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Opinion | Making correctional education work for Alabama

Annette Funderburk

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The job market in Alabama is growing, and the unemployment rate has reached low levels not seen in many years. Businesses across the state are working harder than ever to find and hire qualified workers. According to Governor Ivey’s Success Plus initiative, our state will need an extra 500,000 credentialed, highly-skilled or degreed individuals by 2025.

This provides an excellent opportunity for placement of previously incarcerated individuals who are graduating from J.F. Ingram State Technical College with technical skills and proficiency in readytowork disciplines.

At Ingram, we want to send the message that opportunities to reduce recidivism in our states prison system have been enhanced by economic conditions statewide and by our continued efforts to provide excellent training and work readiness skills to the incarcerated. Recently, Ingram hired a job placement coordinator. We are having increased success placing Ingram graduates in high wage, high demand positions throughout Alabama. These jobs provide income, dignity and hope for those in our communities in need of a chance to succeed and become productive citizens.

To facilitate reentry into society, the Ingram State Foundation often provides needed tools and safety equipment to employed graduates as they begin their new jobs.

According to the Alabama Department of Corrections, 94 percent of individuals incarcerated, will be released into the community. Established by the Alabama legislature in 1965, Ingram State Technical College is the only community college in the country serving incarcerated students exclusively.

A fully-accredited member of the Alabama Community College System, which is part of the Alabama Workforce Council, Ingram State partners with the Alabama Department of Corrections and provides career technical training in 17 programs ranging from diesel mechanics to industrial maintenance, logistics to welding, cosmetology and barbering at correctional facilities across central Alabama, including Tutwiler Prison for Women.  

These are credit-bearing programs with stackable credentials of short and long-term certifications. College enrollment is available to inmates that are within 10 years of their endofsentence or parole date. Our goal is to prepare our graduates to enter the workforce equipped to meet the needs of employers, provide a pathway of employment for the formerly incarcerated and reduce the number of inmates that return to Alabama’s prisons.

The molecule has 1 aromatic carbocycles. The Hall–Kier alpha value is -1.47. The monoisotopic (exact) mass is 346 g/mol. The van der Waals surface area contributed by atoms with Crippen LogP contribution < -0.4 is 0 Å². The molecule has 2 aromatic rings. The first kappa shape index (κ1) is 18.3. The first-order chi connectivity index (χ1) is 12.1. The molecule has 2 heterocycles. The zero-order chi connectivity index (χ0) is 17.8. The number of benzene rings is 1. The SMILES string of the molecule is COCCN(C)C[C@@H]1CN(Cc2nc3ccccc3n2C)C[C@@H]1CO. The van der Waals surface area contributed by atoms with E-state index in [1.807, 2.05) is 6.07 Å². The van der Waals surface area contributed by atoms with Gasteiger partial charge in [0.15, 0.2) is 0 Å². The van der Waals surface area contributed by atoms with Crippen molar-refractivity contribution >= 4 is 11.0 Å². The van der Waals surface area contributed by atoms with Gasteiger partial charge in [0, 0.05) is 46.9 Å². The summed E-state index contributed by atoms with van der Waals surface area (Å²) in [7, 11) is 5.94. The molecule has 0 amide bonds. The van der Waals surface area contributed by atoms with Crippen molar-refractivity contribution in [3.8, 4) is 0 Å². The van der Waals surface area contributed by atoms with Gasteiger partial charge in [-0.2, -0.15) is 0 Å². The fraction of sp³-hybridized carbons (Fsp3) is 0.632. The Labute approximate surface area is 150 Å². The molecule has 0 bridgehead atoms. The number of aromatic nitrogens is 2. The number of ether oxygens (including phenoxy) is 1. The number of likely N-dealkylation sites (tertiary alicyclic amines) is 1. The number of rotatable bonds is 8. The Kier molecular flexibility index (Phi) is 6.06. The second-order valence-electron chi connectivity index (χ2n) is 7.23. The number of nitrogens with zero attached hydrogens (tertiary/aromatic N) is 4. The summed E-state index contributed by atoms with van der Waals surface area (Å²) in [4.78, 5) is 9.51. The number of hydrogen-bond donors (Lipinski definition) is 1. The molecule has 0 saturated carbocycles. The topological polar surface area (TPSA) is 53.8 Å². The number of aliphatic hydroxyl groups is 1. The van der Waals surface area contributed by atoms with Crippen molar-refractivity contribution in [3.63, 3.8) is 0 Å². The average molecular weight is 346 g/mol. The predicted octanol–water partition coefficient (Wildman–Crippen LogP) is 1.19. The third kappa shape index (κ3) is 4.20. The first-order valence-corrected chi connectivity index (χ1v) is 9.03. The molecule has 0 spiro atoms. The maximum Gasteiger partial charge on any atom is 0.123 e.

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Since many of our students did not graduate from high school, students can also enroll in adult education and pursue their high school diploma or GED. A new endeavor in adult education is the Career Pathways program which encourages students earn their GED while they are dually enrolling in a career tech program.

Because ISTC graduates face significant barriers to employment, ISTC has placed particular emphasis on the acquisition of industry-recognized certifications and credentials. Programs are taught utilizing the nationally recognized curriculum from the National Center for Construction Education and Research and Manufacturing Skills Standards Council, and qualified students complete an OSHA 10-hour safety class.

Through an agreement with the Alabama Plumbers and Gas Fitters Examining Board, ISTC plumbing students can earn their journeyman certification as part of their program of study. Students enrolled in the HVAC program receive EPA certifications, while barbering and cosmetology students complete the hours of education needed to sit for state licensure examinations.

In addition to helping close the employment gap, educating Alabama’s incarcerated population has other benefits. A 2018 study by the RAND Corporation shows that individuals who participate in quality education programs are 28 percent less likely to return to prison than those who serve their sentence and are released. Earlier RAND research showed that for every $1 investment in prison education programs there is a $4 to $5 reduction in incarceration costs during the first three years post-release of a prisoner.  

Although our buildings, instructional equipment, and techniques would be familiar on any community college campus, our student body is unique — a mission of developing responsible citizens which reduces recidivism and provides employable workers to businesses. Student success at ISTC is a victory not only for each student and their families but for all Alabamians.

 

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